“The place where a certain catastrophe occurs becomes a dreadful,
inescapable witness of it; and the absence of that silent character
would leave the greatest historical scenes incomplete”
~ Victor Hugo in “The essential Victor Hugo”
By all accounts Henri of Navarre – King Henri IV of France – was a good king. Revered by his subjects for his compassion, and his astute handling of the religious wars that had plagued the country.
“Paris is worth a mass!” declared the Huguenot monarch, and proceeded to put his money where his mouth was by converting to Catholicism. Religious tolerance became the hall mark of his regime. His architectural achievements were many, including the Pont Nuef and the Place des Vosges as well as the expansion of the Louvre palace. Little surprise then that the statue of le bon roi Henri on Pont Neuf, melted down along with other royal effigies in the frenzy of the revolution, was the first to be re-installed (after the restoration in 1818), and the song Vive Henri IV (“Long Live Henry IV”) became an unofficial anthem of France at the time..
Despite his enduring popularity however, he faced three unsuccessful assassination attempts. His luck ran out at the fourth. Enroute to a meeting at the Arsenal with his chief minister Duc de Sully, on 14 May – 1610, fate in the guise of two small carts blocked the path of his entourage on the narrow rue de la Ferronnerie. With his guards preoccupied with clearing the medieval traffic jam, a protestant fanatic named Francis Ravaillac ran upto the open carriage and stabbed his catholic target to death.
Before an investigation could prove whether the regicide was an act of passion, or motivated by palace intrigue or political conspiracy, Ravaillac had been drawn and quartered in the Place de Grève (now the Place de l’Hôtel de Ville). He had insisted, under interrogation that he worked alone without the aid of accomplices. But the hasty execution and his dying words “I was deceived when they persuaded me that my deed would be well received by the people” fueled conspiracy theories that included Henri’s second wife Marie de’ Medici, coronated just the day before, and her close friend the scheming duc d’Épernon who had been in contact with the ‘unbalanced’ assassin at some point. His presence in the carriage and the fact that he did not attempt to ward off the blow added weight to the rumours. None were ever proved despite the massive public outcry.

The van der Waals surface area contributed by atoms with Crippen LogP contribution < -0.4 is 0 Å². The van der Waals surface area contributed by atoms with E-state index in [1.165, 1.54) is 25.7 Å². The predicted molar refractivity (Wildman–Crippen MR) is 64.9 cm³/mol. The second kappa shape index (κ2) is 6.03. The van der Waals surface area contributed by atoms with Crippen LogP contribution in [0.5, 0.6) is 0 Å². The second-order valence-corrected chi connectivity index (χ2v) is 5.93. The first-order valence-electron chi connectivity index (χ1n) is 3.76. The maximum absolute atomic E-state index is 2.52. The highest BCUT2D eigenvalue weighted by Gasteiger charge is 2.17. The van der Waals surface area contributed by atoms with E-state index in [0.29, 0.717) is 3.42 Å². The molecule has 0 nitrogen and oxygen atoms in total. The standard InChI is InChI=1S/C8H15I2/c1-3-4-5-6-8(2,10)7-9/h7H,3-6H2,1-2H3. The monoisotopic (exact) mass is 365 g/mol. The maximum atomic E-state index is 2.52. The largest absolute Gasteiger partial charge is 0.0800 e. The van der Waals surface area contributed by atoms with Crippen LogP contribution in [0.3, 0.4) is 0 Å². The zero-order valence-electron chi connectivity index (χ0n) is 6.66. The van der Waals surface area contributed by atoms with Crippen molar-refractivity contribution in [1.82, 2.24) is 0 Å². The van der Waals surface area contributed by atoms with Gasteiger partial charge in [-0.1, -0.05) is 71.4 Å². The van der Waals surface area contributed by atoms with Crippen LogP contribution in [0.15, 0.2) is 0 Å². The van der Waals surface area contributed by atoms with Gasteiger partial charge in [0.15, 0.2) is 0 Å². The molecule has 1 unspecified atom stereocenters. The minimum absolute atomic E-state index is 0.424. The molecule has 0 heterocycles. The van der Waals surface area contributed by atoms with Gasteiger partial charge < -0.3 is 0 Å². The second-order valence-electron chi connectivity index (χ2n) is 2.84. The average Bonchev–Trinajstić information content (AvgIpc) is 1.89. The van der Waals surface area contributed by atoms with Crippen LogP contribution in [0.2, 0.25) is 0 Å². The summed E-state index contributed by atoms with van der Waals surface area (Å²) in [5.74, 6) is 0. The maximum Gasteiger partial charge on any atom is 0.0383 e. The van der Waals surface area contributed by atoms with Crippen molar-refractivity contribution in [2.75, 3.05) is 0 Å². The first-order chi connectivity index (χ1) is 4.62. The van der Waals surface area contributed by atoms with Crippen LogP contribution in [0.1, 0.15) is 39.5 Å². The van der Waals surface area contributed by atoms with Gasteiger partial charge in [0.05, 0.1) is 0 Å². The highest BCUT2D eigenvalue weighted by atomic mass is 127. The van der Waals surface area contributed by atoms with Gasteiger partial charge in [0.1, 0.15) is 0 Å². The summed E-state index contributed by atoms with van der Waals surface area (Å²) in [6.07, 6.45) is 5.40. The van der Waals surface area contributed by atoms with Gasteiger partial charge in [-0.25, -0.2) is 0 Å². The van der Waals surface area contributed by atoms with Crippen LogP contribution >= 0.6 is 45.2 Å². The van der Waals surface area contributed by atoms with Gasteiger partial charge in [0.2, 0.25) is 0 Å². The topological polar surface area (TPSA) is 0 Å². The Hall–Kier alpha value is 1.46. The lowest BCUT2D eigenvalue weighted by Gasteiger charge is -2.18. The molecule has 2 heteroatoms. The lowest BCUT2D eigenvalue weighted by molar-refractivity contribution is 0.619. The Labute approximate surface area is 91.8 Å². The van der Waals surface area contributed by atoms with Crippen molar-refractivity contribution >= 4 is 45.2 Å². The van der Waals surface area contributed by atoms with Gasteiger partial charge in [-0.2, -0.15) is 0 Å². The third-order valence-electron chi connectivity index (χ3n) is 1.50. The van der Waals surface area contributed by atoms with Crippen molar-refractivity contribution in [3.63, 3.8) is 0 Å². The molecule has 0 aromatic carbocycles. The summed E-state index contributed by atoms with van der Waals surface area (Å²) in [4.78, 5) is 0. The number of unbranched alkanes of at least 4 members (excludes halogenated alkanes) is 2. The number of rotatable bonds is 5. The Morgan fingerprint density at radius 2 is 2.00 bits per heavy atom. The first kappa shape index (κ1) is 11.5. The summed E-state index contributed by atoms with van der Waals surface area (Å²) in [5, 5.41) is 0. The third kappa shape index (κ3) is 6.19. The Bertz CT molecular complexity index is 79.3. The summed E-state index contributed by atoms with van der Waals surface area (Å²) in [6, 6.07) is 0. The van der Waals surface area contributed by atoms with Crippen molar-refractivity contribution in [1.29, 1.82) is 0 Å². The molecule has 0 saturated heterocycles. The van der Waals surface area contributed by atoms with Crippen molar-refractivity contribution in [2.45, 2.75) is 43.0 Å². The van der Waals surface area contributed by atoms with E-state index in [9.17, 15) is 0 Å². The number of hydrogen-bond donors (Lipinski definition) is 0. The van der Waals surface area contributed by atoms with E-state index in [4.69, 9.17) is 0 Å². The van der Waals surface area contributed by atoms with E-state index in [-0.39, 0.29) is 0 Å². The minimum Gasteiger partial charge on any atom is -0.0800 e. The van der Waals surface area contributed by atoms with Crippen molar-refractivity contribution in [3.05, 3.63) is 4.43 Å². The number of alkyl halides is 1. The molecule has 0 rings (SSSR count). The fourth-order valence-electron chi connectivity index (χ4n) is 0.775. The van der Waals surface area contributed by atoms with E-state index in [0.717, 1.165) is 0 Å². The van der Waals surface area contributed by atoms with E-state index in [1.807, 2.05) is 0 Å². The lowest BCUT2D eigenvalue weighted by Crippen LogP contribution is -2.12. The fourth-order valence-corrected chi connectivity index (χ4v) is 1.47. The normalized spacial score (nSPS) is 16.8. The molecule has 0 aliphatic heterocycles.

Marking the spot on rue de la Ferronnerie, beneath the pounding of countless oblivious feet, lies a modest metal plaque with his crest and the words: Henry IV and XIV MAI. Further along is a Histoire de Paris board describng the events of that fateful day and another plaque on the wall*.
Few spare this embedded marker of the catastrophic event, that many believe changed the course of French or even world history, a passing glance.
*I am not sure why there are two signs claiming to be the place where the regicide took place My guess is that the one on the floor is older and marks the exact spot.